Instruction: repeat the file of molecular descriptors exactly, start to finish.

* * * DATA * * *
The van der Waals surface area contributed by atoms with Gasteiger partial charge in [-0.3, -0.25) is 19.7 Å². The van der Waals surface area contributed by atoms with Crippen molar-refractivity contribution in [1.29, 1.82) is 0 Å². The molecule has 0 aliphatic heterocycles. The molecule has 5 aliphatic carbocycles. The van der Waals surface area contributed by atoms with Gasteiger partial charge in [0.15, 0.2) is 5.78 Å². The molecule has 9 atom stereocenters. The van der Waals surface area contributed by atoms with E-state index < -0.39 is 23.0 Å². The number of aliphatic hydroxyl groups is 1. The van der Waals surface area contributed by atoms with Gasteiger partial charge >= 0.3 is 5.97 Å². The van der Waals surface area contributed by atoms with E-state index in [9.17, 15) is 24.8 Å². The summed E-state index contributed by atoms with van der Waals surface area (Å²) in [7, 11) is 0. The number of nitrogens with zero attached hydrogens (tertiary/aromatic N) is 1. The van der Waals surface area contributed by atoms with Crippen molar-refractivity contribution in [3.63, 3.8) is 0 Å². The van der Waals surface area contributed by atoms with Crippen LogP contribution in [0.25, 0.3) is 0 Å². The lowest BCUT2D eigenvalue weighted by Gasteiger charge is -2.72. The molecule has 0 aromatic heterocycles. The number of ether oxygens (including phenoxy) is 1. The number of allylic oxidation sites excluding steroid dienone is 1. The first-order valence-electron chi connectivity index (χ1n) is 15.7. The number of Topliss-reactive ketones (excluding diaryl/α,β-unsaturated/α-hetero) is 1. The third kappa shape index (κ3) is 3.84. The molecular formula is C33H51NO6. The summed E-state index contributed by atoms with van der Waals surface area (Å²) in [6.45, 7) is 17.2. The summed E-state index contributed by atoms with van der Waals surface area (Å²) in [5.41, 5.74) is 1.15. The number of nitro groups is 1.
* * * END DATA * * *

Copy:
The van der Waals surface area contributed by atoms with Gasteiger partial charge in [-0.3, -0.25) is 19.7 Å². The van der Waals surface area contributed by atoms with Crippen molar-refractivity contribution in [1.29, 1.82) is 0 Å². The molecule has 0 aliphatic heterocycles. The molecule has 5 aliphatic carbocycles. The van der Waals surface area contributed by atoms with Gasteiger partial charge in [0.15, 0.2) is 5.78 Å². The molecule has 9 atom stereocenters. The van der Waals surface area contributed by atoms with E-state index < -0.39 is 23.0 Å². The number of aliphatic hydroxyl groups is 1. The van der Waals surface area contributed by atoms with Gasteiger partial charge >= 0.3 is 5.97 Å². The van der Waals surface area contributed by atoms with E-state index in [9.17, 15) is 24.8 Å². The summed E-state index contributed by atoms with van der Waals surface area (Å²) in [7, 11) is 0. The number of nitrogens with zero attached hydrogens (tertiary/aromatic N) is 1. The van der Waals surface area contributed by atoms with Crippen molar-refractivity contribution in [3.63, 3.8) is 0 Å². The van der Waals surface area contributed by atoms with Crippen LogP contribution in [0.25, 0.3) is 0 Å². The lowest BCUT2D eigenvalue weighted by Gasteiger charge is -2.72. The molecule has 0 aromatic heterocycles. The number of ether oxygens (including phenoxy) is 1. The number of allylic oxidation sites excluding steroid dienone is 1. The first-order valence-electron chi connectivity index (χ1n) is 15.7. The number of Topliss-reactive ketones (excluding diaryl/α,β-unsaturated/α-hetero) is 1. The third kappa shape index (κ3) is 3.84. The molecular formula is C33H51NO6. The summed E-state index contributed by atoms with van der Waals surface area (Å²) in [6.45, 7) is 17.2. The summed E-state index contributed by atoms with van der Waals surface area (Å²) in [5.41, 5.74) is 1.15. The number of nitro groups is 1.